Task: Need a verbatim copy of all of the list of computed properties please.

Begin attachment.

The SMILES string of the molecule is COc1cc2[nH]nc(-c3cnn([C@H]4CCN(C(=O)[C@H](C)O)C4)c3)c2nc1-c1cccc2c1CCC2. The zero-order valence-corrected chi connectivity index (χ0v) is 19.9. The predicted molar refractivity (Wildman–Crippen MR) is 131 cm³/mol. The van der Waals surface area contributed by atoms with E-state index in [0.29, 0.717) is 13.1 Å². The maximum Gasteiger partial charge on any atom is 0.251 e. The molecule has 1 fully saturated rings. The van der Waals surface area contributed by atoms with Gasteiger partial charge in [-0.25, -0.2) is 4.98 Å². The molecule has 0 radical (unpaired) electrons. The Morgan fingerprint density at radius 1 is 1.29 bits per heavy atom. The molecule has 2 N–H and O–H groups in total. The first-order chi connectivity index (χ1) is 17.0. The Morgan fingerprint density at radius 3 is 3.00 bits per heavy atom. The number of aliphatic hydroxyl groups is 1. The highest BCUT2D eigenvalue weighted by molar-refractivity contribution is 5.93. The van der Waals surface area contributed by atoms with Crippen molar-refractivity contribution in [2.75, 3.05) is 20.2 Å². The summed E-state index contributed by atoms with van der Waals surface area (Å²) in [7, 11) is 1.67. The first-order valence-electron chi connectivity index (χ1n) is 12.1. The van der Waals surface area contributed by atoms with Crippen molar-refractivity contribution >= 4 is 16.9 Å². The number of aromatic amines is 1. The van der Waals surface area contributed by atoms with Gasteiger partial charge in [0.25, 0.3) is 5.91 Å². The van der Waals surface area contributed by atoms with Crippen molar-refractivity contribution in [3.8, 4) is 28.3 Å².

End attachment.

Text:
The SMILES string of the molecule is COc1cc2[nH]nc(-c3cnn([C@H]4CCN(C(=O)[C@H](C)O)C4)c3)c2nc1-c1cccc2c1CCC2. The zero-order valence-corrected chi connectivity index (χ0v) is 19.9. The predicted molar refractivity (Wildman–Crippen MR) is 131 cm³/mol. The van der Waals surface area contributed by atoms with E-state index in [0.29, 0.717) is 13.1 Å². The maximum Gasteiger partial charge on any atom is 0.251 e. The molecule has 1 fully saturated rings. The van der Waals surface area contributed by atoms with Gasteiger partial charge in [-0.25, -0.2) is 4.98 Å². The molecule has 0 radical (unpaired) electrons. The Morgan fingerprint density at radius 1 is 1.29 bits per heavy atom. The molecule has 2 N–H and O–H groups in total. The first-order chi connectivity index (χ1) is 17.0. The Morgan fingerprint density at radius 3 is 3.00 bits per heavy atom. The number of aliphatic hydroxyl groups is 1. The highest BCUT2D eigenvalue weighted by molar-refractivity contribution is 5.93. The van der Waals surface area contributed by atoms with Crippen molar-refractivity contribution in [2.75, 3.05) is 20.2 Å². The summed E-state index contributed by atoms with van der Waals surface area (Å²) in [7, 11) is 1.67. The first-order valence-electron chi connectivity index (χ1n) is 12.1. The van der Waals surface area contributed by atoms with Crippen molar-refractivity contribution >= 4 is 16.9 Å². The number of aromatic amines is 1. The van der Waals surface area contributed by atoms with Gasteiger partial charge in [0.25, 0.3) is 5.91 Å². The van der Waals surface area contributed by atoms with Crippen molar-refractivity contribution in [3.8, 4) is 28.3 Å².